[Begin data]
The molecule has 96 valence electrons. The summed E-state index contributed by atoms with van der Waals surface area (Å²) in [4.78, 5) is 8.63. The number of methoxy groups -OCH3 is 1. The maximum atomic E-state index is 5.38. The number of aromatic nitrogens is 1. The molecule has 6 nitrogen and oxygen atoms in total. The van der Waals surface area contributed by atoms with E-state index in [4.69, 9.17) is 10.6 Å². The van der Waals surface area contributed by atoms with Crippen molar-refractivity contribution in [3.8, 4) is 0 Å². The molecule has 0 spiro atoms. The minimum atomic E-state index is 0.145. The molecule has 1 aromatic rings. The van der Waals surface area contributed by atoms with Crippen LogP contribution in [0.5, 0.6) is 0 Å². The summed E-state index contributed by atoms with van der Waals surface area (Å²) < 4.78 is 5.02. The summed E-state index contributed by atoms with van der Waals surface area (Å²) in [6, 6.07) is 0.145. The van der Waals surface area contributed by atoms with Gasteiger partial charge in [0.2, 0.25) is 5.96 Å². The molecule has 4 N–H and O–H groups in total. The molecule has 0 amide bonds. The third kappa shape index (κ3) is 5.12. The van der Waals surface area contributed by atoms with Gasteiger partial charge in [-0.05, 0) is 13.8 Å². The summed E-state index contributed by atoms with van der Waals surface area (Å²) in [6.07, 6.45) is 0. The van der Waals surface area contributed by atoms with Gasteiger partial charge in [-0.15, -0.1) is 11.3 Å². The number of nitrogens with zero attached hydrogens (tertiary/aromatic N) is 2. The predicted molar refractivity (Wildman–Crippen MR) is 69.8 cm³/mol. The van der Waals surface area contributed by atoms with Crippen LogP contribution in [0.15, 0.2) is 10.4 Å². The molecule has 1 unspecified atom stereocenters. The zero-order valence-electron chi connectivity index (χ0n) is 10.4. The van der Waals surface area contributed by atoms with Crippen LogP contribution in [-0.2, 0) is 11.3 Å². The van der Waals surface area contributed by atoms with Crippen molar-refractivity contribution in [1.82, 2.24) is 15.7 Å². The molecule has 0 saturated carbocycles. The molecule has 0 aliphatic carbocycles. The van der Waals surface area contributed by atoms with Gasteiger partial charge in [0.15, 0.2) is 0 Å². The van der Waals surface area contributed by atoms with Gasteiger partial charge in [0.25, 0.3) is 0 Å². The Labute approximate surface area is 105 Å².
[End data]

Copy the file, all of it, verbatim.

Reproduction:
The molecule has 96 valence electrons. The summed E-state index contributed by atoms with van der Waals surface area (Å²) in [4.78, 5) is 8.63. The number of methoxy groups -OCH3 is 1. The maximum atomic E-state index is 5.38. The number of aromatic nitrogens is 1. The molecule has 6 nitrogen and oxygen atoms in total. The van der Waals surface area contributed by atoms with E-state index in [4.69, 9.17) is 10.6 Å². The van der Waals surface area contributed by atoms with Crippen molar-refractivity contribution in [3.8, 4) is 0 Å². The molecule has 0 spiro atoms. The minimum atomic E-state index is 0.145. The molecule has 1 aromatic rings. The van der Waals surface area contributed by atoms with Crippen LogP contribution in [0.5, 0.6) is 0 Å². The summed E-state index contributed by atoms with van der Waals surface area (Å²) < 4.78 is 5.02. The summed E-state index contributed by atoms with van der Waals surface area (Å²) in [6, 6.07) is 0.145. The van der Waals surface area contributed by atoms with Gasteiger partial charge in [0.2, 0.25) is 5.96 Å². The molecule has 4 N–H and O–H groups in total. The molecule has 0 amide bonds. The third kappa shape index (κ3) is 5.12. The van der Waals surface area contributed by atoms with Gasteiger partial charge in [-0.05, 0) is 13.8 Å². The summed E-state index contributed by atoms with van der Waals surface area (Å²) in [6.07, 6.45) is 0. The van der Waals surface area contributed by atoms with Gasteiger partial charge in [-0.15, -0.1) is 11.3 Å². The number of nitrogens with zero attached hydrogens (tertiary/aromatic N) is 2. The predicted molar refractivity (Wildman–Crippen MR) is 69.8 cm³/mol. The van der Waals surface area contributed by atoms with Crippen LogP contribution in [0.15, 0.2) is 10.4 Å². The molecule has 1 unspecified atom stereocenters. The zero-order valence-electron chi connectivity index (χ0n) is 10.4. The van der Waals surface area contributed by atoms with Crippen LogP contribution in [-0.2, 0) is 11.3 Å². The van der Waals surface area contributed by atoms with Crippen molar-refractivity contribution in [1.82, 2.24) is 15.7 Å². The molecule has 0 saturated carbocycles. The molecule has 0 aliphatic carbocycles. The van der Waals surface area contributed by atoms with Gasteiger partial charge in [0.15, 0.2) is 0 Å². The van der Waals surface area contributed by atoms with Gasteiger partial charge in [0.25, 0.3) is 0 Å². The Labute approximate surface area is 105 Å².